THE leader of the opposition Movement for Democratic Change, Morgan Tsvangirai asked the Botswana government for an armoured car and armed escorts to help return to Zimbabwe safely saying that his life was under threats, reports the weekly Sunday Mail.
According to the weekly publication Tsvangirai's request was turned down by the new president of Botswana, Ian Khama who is reported as saying Tsvangirai's life was not in danger and that armed men would not be allowed into Zimbabwe.
"President Khama told him that his life was not under apparent threat and that Zimbabwean authorities would not allow armed foreigners in their territory," reports the weekly paper.
President Mugabe is said to have known about the plan for some time.
According to the paper, "President Mugabe ... said he had heard of Mr Tsvangirai's unusual request in Botswana but dismissed it as a futile attempt by the opposition leader to portray himself as a president."
The paper also quotes President Mugabe as saying to media personnel: "He was making all kinds of requests. I suppose he wanted to come back clothed in new presidential attire with armed men and an armoured car."
The paper also alleges that the MDC-T leader is "working in cahoots with some Rhodesian elements to set up underground structures that are behind the anti-immigrant attacks in South Africa and the terror campaigns in Zimbabwe," and had recruited young Zimbabweans in South Africa who are being deployed to cause terror in Zimbabwe.
The paper claims that some of the youths are quartered at a farm outside Tswane (Pretoria) while a second group is known to be based at a farm outside Pietermaritzburg where at least 15 of them are being trained by former Rhodesian Selous Scouts.
The Selous Scouts was a special forces regiment of Prime Minister Ian Smith's Rhodesian Army which operated from 1973-1980. The charter of the Selous Scouts directed "the clandestine elimination of terrorists/terrorism both within and without the country.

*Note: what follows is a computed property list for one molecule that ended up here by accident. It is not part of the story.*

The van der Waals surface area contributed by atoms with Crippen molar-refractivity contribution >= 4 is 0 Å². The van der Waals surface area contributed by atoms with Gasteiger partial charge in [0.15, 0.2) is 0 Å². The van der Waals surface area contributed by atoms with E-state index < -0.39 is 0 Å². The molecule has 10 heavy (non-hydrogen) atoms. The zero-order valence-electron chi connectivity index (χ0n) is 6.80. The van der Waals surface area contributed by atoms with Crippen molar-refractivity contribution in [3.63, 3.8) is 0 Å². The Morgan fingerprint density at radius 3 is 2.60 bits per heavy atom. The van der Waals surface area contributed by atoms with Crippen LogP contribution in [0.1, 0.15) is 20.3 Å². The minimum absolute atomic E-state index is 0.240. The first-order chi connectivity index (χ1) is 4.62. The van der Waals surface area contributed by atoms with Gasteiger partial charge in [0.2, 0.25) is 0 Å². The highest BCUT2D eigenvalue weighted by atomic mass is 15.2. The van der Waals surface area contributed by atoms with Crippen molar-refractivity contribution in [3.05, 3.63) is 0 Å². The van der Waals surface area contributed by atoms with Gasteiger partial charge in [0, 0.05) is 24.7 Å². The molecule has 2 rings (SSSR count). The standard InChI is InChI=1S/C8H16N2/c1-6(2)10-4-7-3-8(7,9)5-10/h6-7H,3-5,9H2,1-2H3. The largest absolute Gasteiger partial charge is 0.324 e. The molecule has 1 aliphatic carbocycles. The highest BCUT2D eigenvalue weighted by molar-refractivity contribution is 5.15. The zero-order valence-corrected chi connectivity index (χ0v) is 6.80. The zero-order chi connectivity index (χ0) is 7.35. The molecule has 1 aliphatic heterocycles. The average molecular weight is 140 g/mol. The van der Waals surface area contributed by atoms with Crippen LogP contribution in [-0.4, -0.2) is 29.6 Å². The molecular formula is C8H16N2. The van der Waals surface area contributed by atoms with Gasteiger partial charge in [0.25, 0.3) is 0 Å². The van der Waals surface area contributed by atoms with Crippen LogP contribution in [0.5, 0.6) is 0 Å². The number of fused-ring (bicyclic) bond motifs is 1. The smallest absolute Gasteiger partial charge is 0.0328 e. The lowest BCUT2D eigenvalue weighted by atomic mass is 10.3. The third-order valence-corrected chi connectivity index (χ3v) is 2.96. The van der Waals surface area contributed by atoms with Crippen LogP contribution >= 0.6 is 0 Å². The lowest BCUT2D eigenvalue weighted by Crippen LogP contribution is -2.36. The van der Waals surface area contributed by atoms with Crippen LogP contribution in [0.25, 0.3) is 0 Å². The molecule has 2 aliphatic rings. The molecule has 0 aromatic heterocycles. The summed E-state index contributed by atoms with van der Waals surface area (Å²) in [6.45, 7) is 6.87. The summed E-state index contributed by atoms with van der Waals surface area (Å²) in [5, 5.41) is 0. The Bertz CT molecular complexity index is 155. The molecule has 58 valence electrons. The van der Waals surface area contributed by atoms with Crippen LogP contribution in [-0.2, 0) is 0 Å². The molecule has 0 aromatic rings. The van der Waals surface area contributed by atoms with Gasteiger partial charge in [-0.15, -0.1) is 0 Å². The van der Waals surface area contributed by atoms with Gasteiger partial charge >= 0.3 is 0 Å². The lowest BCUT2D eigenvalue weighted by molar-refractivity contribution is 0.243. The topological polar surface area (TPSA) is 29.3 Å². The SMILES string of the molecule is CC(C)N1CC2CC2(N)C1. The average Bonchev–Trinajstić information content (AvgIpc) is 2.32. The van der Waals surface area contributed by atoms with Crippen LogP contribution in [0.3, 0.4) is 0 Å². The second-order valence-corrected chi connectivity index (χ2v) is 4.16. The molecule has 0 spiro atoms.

Selous Scouts and Rhodesian forces are said to have introduced the form of attack called necklacing, which is now being used in xenophobic attacks on foreigners in South Africa.
Following the dissolution of the regiment in 1980, many of its soldiers travelled south to join the South African Defence Force, especially the 5 Reconnaissance Commando.
The Secretary for Information and Publicity, George Charamba, confirmed that they had received reports on the existence of these underground structures.
He said that Zimbabwean and South African authorities were carrying out investigations into the issue.
"Unfortunately for them (MDC), the whole operation misfired, degrading it into indiscriminate and gratuitous violence against all and sundry including South Africans. This is an imprecise political missile that has backfired.
"Our security structures are working hand-in-glove with their counterparts in South Africa and we are expecting results very soon," Charamba is quoted as saying.